Sadly, my attempts to play on the Nintendo DS quickly ended in hand cramping. The default controls are left hand holding the NDS up and working the D-Pad, right hand using the stylus to aim your shots. It works OK but holding the NDS up is fatiguing. The Wii is even more disappointing. The controls have you moving with one joystick and controlling where you shoot by pointing the remote at the screen. But the pointing is too imprecise to work. And it's awkward in that one hand is doing something abstract (moving a joystick) while the other is doing something fairly literal (pointing at screen).
I gave the game to three friends for Christmas. Not a big success with anyone. My eleven year old nephew liked it ok on the NDS and didn't mind the controls, but I think he got bored of it quickly. My friend Marc didn't play the game on his Wii very long; it's a more demanding hardcore game than they prefer to play and the controls didn't help anything. My other friend Mike is more of a gamer nerd and wasn't turned off by the hardcoreness, but also agreed the controls were awkward. He went so far as to buy the dual stick controller for the Wii, but that doesn't quite work either because the physical hardware design forces the joystick into the eight compass directions rather than allowing smooth 360 degree motion.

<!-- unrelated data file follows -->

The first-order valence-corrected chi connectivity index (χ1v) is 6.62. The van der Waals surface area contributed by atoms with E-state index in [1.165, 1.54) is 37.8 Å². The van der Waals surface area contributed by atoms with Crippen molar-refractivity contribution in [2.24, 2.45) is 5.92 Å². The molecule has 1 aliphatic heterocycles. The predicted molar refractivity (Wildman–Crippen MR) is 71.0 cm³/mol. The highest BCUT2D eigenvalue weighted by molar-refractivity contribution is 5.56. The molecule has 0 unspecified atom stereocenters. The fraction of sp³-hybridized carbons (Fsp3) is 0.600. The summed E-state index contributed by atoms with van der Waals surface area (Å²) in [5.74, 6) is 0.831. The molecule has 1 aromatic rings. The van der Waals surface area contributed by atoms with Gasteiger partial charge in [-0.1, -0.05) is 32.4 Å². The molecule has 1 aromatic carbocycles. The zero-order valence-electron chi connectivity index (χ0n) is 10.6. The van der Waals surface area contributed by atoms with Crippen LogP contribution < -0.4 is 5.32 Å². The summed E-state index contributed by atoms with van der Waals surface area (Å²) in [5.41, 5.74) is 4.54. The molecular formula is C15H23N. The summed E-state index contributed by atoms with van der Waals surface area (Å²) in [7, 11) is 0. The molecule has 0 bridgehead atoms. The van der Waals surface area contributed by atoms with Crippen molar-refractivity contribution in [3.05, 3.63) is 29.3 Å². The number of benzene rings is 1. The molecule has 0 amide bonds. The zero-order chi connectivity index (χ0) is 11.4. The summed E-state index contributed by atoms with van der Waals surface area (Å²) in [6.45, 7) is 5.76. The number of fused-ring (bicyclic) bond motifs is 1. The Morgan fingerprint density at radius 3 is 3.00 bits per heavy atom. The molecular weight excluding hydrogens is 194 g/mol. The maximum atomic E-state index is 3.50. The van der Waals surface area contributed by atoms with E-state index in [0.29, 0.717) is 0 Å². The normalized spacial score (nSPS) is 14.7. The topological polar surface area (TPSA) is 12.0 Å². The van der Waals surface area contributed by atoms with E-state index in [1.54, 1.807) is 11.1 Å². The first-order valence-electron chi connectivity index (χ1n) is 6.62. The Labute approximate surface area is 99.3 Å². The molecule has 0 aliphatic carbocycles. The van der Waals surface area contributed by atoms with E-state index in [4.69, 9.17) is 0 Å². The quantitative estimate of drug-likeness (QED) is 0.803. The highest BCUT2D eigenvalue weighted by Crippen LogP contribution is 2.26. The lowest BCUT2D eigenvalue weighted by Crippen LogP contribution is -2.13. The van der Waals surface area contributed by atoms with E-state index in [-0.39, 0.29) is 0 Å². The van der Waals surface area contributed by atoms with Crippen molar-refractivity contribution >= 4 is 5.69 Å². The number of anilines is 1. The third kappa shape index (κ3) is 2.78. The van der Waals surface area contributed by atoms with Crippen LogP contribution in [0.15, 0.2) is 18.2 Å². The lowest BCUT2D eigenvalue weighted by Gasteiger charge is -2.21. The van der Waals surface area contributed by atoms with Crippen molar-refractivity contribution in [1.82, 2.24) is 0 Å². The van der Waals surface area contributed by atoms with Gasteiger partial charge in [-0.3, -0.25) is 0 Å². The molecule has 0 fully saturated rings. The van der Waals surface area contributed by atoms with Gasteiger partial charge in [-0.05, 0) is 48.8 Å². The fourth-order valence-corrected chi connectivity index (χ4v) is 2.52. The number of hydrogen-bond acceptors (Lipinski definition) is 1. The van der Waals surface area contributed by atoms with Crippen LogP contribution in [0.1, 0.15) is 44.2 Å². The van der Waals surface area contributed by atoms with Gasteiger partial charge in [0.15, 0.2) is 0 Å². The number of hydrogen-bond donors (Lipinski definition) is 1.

I still think Galaxies is a very good game, it's too bad it's hamstrung by being a twin stick shooter released on Nintendo platforms that don't have two joysticks. Particularly since Nintendo has made a name for themselves in having games with innovative controls.
The Microsoft Wireless Laser Mouse 8000 is good hardware. It's a full-size Bluetooth mouse that works pretty well and is fairly inexpensive at $50.
The main feature that matters in a wireless mouse is power management, and the Microsoft mouse is great at it. It goes into sleep mode automatically, so the battery lasts a week. (Something Logitech mice didn't do, last I checked.) I also like the smooth scroll wheel, with no click-like resistance. And it's standard Bluetooth, not some silly proprietary wireless protocol.
It's not a perfect mouse. In theory clicking the scroll wheel is a middle button, but you usually end up triggering the useless side-to-side scrolling instead. But there's enough extra buttons that you can have another act like button 3. I prefer a right handed mouse to Microsoft's ambidextrous design. The charging connection isn't tight so you have to carefully place the mouse and verify it's charging. I've had the tracking go wonky a couple of times; rebooting the mouse fixed it. And randomly at night my computer is waking up from the screen saver; not positive it's the mouse, but that's my best guess.
That's a long list of problems, but they're all pretty minor. The convenience of a wireless mouse with long battery life outweighs the small issues. Recommended.
PS: Apple LOL.
MediaMonkey is good software. It's an MP3 cataloguer / player that works well. Something like iTunes, only without all the creeping awfulness and with lots of useful features.